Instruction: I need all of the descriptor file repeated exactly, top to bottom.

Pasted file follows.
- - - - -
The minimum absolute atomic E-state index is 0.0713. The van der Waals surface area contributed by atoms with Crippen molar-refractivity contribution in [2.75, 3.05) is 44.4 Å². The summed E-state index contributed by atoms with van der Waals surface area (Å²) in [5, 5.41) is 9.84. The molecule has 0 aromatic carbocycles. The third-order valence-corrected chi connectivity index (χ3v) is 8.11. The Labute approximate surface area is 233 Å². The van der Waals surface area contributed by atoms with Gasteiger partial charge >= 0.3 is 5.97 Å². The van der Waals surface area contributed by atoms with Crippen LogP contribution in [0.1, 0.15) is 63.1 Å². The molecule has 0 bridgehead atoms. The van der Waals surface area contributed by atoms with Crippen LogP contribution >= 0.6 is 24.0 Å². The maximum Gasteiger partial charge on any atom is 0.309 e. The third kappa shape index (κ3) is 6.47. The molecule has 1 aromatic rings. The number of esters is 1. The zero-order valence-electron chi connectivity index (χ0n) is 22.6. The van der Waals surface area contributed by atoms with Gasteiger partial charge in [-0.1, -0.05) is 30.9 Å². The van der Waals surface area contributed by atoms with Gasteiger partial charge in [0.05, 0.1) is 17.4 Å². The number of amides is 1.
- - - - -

The minimum absolute atomic E-state index is 0.0713. The van der Waals surface area contributed by atoms with Crippen molar-refractivity contribution in [2.75, 3.05) is 44.4 Å². The summed E-state index contributed by atoms with van der Waals surface area (Å²) in [5, 5.41) is 9.84. The molecule has 0 aromatic carbocycles. The third-order valence-corrected chi connectivity index (χ3v) is 8.11. The Labute approximate surface area is 233 Å². The van der Waals surface area contributed by atoms with Gasteiger partial charge >= 0.3 is 5.97 Å². The van der Waals surface area contributed by atoms with Crippen LogP contribution in [0.1, 0.15) is 63.1 Å². The molecule has 0 bridgehead atoms. The van der Waals surface area contributed by atoms with Crippen LogP contribution >= 0.6 is 24.0 Å². The maximum Gasteiger partial charge on any atom is 0.309 e. The third kappa shape index (κ3) is 6.47. The molecule has 1 aromatic rings. The number of esters is 1. The zero-order valence-electron chi connectivity index (χ0n) is 22.6. The van der Waals surface area contributed by atoms with Gasteiger partial charge in [-0.1, -0.05) is 30.9 Å². The van der Waals surface area contributed by atoms with Gasteiger partial charge in [0.05, 0.1) is 17.4 Å². The number of amides is 1.